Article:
The singer gets candid about her toxic relationships.
She’s never been shy about sharing her thoughts and feelings, especially in her music, and Halsey is now switching her medium to give more insight into her life. The 26-year-old award-winning singer has released her collection of writings titled I Would Leave Me If I Could: A Collection of Poetry, and inside, she shares tales of violence, drug abuse, and her inability to leave toxic relationships behind her.
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Today is the day. Years in the making. My first collection of poetry “I Would Leave Me If I Could” is out. It’s things I ruminate on, fixate, miss, cry, regret, re-live and overcome. I love being a weird popstar. But I’ll always be a writer first and foremost. Thank you 🤍 and thank you to @ryanfischerharbage and @sgfrerich @mariaamargarita @anthonytomasli for believing in the words!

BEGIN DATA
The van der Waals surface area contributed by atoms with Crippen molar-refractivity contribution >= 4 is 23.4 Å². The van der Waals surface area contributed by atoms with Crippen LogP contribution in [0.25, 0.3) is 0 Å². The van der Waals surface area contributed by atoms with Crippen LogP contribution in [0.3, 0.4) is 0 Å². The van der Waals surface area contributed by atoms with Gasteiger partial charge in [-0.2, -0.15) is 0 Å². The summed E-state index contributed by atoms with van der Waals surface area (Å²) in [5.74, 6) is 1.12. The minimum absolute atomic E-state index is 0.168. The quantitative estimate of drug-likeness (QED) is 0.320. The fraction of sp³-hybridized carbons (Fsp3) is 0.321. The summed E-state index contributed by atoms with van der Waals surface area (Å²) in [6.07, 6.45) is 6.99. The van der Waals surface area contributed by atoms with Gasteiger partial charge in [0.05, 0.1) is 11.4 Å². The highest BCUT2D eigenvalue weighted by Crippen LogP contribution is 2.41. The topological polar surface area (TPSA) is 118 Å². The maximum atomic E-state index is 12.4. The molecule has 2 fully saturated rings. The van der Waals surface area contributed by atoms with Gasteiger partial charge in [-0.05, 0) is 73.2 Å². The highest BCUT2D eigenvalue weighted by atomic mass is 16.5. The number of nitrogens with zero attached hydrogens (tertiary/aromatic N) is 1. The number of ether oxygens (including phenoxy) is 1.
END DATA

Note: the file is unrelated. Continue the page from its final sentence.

“Today is the day. Years in the making. My first collection of poetry ‘I Would Leave Me If I Could’ is out,” Halsey shared in an Instagram post. “It’s things I ruminate on, fixate, miss, cry, regret, re-live and overcome. I love being a weird popstar. But I’ll always be a writer first and foremost. Thank you.”
There are many revelations in Halsey’s poetic collection, including her time with a drug-addicted partner. “He would stuff his nose with cocaine / for days on end / until the rims of his nostrils / were caked with white,” she penned in a poem titled “Lighthouse.” In another, the singer detailed being physically abused by her partner, writing that “he would put his bleeding hand around my neck” only to later “take his hand / off my neck gently / and wrap my arms around his head… / and whisper that it would be okay.”
Halsey remains quiet about who each poem refers to, and considering she’s has a few high-profile romances, her fans are taking their best guesses. In recent years, Halsey has reportedly been involved with G-Eazy, Yungblud, Machine Gun Kelly, Lido, and American Horror Story actor Evan Peters.
“I know I should, / but I can’t leave / you / all alone / somewhere,” she writes in her poetry book. “I know you don’t, / but I still care. / This Stockholm syndrome / might just be the death of me.”
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